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Not sure if you are registered to vote? Or maybe you just want to check your voting history over the years. It's quick and easy with a few simple steps.

On April 6th the Kansas AFL-CIO was the place to be for local union labor leaders, as the Topeka Federation Central Labor Council provided great fellowship on the Friday evening fo

Sponsor us, or join us for a day of fun on the golf course! The purpose of our event is to continue our mission on behalf of the hopes and aspirations of the working people of all America, but specifically for Working Kansas Families; to the achievement of higher standards of living and safe working conditions; to the attainment of security for the rights, recognition, dignity and respect to which they are justly entitled; and finally, the enjoyment of the leisure for which their skills make possible. Our event is to be held on October 6, 2018.

The rally, dubbed the "Bread and Roses Rally" turned out local politicians, labor and clergy to the south side of the State Capitol. All were there to show support of a group of 600 workers who lost there jobs to Mexico. The exporting of jobs illustrates the mass exodus of jobs in the U.S. that many of the speakers pointed out in their speeches. They say trade agreements like the TPP and NAFTA have resulted in the loss of jobs of these 600 in Chicago and across the Nation.

This Tuesday, Nov. 6, is Election Day. Make your voice heard and vote for the candidates who advocate for working people.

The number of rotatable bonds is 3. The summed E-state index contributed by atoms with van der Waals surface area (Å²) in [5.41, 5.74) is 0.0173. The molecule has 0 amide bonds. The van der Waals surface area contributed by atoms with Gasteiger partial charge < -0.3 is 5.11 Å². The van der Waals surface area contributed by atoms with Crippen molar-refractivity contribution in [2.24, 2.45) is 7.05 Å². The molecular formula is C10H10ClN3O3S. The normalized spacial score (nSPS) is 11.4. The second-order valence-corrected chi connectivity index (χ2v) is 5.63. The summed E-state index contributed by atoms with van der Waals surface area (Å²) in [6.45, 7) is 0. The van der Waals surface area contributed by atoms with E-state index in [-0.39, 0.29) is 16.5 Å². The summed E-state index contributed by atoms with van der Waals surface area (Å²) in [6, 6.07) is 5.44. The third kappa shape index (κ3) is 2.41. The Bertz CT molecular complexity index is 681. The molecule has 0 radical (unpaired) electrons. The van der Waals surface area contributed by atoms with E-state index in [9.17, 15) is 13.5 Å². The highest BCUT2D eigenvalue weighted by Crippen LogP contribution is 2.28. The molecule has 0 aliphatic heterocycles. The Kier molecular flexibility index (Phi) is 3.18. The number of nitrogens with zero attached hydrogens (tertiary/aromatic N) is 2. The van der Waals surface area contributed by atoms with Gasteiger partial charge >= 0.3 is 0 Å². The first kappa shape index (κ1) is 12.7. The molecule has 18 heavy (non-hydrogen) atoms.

Organized labor’s record voter mobilization efforts this year, which started earlier than ever before for a mid-term election, emphasized pocketbook issues and – says AFL-CIO President Richard Trumka – will produce huge “momentum at the ballot box” on Nov. 6.

It also produced a record number of unionists running for everything from city council and county commissioner to Congress and governor, Trumka and Julie Greene, the federation’s mobilizing – and politics – director said in an Oct. 30 telephone press conference.

The president is the billionaire head of a global business empire, and his mostly millionaire Cabinet may be the richest in American history. His opponent in the 2016 election was a millionaire. Most Supreme Court Justices are millionaires. Most members of Congress are millionaires (and probably have been for several years).

The Trump administration plans to tackle two important labor policy issues in the coming months: overtime pay and “joint employer” liability for companies in staffing and franchise relationships.

Last week, reports came out that because of Georgia's "exact match" law, 53,000 residents of the state who registered to vote have had their registration marked as "pending," raising questions about whether or not those voters will be allowed to cast their ballots in this year's election. An analysis of the pending applications by The Associated Press showed that they overwhelmingly belong to African American applicants.

For the people of Flint, justice may come from a courtroom, but change comes at the ballot box.

November 6 is Election Day.

In 2010 and 2014, as families in Flint went to the voting booth, little did they know that their decisions would impact something as fundamental as the water they drink. However, policies put in place by the state and local officials elected on those days put saving money ahead of the health and water quality of Flint residents.